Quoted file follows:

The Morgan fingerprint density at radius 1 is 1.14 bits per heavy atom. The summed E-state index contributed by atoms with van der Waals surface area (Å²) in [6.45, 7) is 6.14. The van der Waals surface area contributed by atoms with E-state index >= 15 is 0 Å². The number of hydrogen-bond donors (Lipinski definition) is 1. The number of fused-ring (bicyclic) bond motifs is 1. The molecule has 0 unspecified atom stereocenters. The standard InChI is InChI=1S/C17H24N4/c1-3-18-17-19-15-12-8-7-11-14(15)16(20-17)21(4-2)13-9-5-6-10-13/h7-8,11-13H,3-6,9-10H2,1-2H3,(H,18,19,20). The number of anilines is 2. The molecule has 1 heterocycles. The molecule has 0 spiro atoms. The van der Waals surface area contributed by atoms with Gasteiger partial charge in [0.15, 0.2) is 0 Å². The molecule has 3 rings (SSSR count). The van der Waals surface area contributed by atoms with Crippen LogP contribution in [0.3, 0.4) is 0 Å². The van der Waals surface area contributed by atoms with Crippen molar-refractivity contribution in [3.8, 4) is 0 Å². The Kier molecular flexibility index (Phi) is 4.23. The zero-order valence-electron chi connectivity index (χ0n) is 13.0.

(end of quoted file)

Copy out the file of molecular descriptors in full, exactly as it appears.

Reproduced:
The Morgan fingerprint density at radius 1 is 1.14 bits per heavy atom. The summed E-state index contributed by atoms with van der Waals surface area (Å²) in [6.45, 7) is 6.14. The van der Waals surface area contributed by atoms with E-state index >= 15 is 0 Å². The number of hydrogen-bond donors (Lipinski definition) is 1. The number of fused-ring (bicyclic) bond motifs is 1. The molecule has 0 unspecified atom stereocenters. The standard InChI is InChI=1S/C17H24N4/c1-3-18-17-19-15-12-8-7-11-14(15)16(20-17)21(4-2)13-9-5-6-10-13/h7-8,11-13H,3-6,9-10H2,1-2H3,(H,18,19,20). The number of anilines is 2. The molecule has 1 heterocycles. The molecule has 0 spiro atoms. The van der Waals surface area contributed by atoms with Gasteiger partial charge in [0.15, 0.2) is 0 Å². The molecule has 3 rings (SSSR count). The van der Waals surface area contributed by atoms with Crippen LogP contribution in [0.3, 0.4) is 0 Å². The van der Waals surface area contributed by atoms with Crippen molar-refractivity contribution in [3.8, 4) is 0 Å². The Kier molecular flexibility index (Phi) is 4.23. The zero-order valence-electron chi connectivity index (χ0n) is 13.0.